Would Brit playwright Nina Raine be a one-hit wonder? Until this year, you’d have been forgiven for suspecting so.
Her 2006 SRO debut, “Rabbit,” transferred from a tiny London pub theater to the West End’s Trafalgar Studios. Its crackling wit won her rave reviews and the Evening Standard Most Promising Playwright Award, and the production subsequently played the Brits Off Broadway festival at the 59E59 Theaters.
But while Raine carried on working as a director (she helmed Alia Bano’s “Shades” at the Royal Court last year), Raine the playwright all but fell off the radar. Now she’s ready to helm “Tiger Country,” a medical drama she wrote soon after “Rabbit,” at London’s Hampstead Theater in January. It is “partly inspired by a doctor friend,” says Raine. “I was fascinated by the way the job impacted on her. When I screw up, I get a bad review. If she screws up, someone dies.”
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If expectations are soaring, that’s partly because Raine’s third play, “Tribes,” now at the Royal Court, confirms that the 34-year-old has moved from being promising to remarkably assured.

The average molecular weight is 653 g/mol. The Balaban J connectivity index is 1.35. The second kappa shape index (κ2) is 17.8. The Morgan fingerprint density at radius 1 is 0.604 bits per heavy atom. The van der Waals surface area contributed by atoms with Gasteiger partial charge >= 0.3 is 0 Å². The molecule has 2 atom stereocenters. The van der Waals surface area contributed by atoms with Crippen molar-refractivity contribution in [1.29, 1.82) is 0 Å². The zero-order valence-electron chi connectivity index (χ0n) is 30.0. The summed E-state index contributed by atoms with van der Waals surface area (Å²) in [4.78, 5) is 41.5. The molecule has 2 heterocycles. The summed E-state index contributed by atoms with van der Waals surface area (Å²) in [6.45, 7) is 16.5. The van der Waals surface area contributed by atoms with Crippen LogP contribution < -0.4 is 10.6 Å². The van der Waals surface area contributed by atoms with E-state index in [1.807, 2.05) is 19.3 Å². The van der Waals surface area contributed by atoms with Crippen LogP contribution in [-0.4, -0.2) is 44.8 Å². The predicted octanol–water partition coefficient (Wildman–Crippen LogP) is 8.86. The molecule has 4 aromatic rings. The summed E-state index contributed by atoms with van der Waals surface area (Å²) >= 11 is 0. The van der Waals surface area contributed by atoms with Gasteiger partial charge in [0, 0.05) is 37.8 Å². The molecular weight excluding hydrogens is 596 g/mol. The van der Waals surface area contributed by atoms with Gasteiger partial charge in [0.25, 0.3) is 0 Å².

In “Tiger Country,” Raine wrests drama from the corridors of a hospital where two women medics endure myriad pressures. “It’s a workplace play,” says Raine. “I’m interested in professions – they give you an extra ingredient to add to the stew of a script.”
The scribe-helmer isn’t anxious about comparisons to the TV show “ER. “There’s one operation in the play. But there will be something very different about it happening right in front of us in real time rather than on a screen.”
Until that’s up and running, Raine the playwright is going into hibernation, but she already has an idea. “I just need the time to sit down and write it.”
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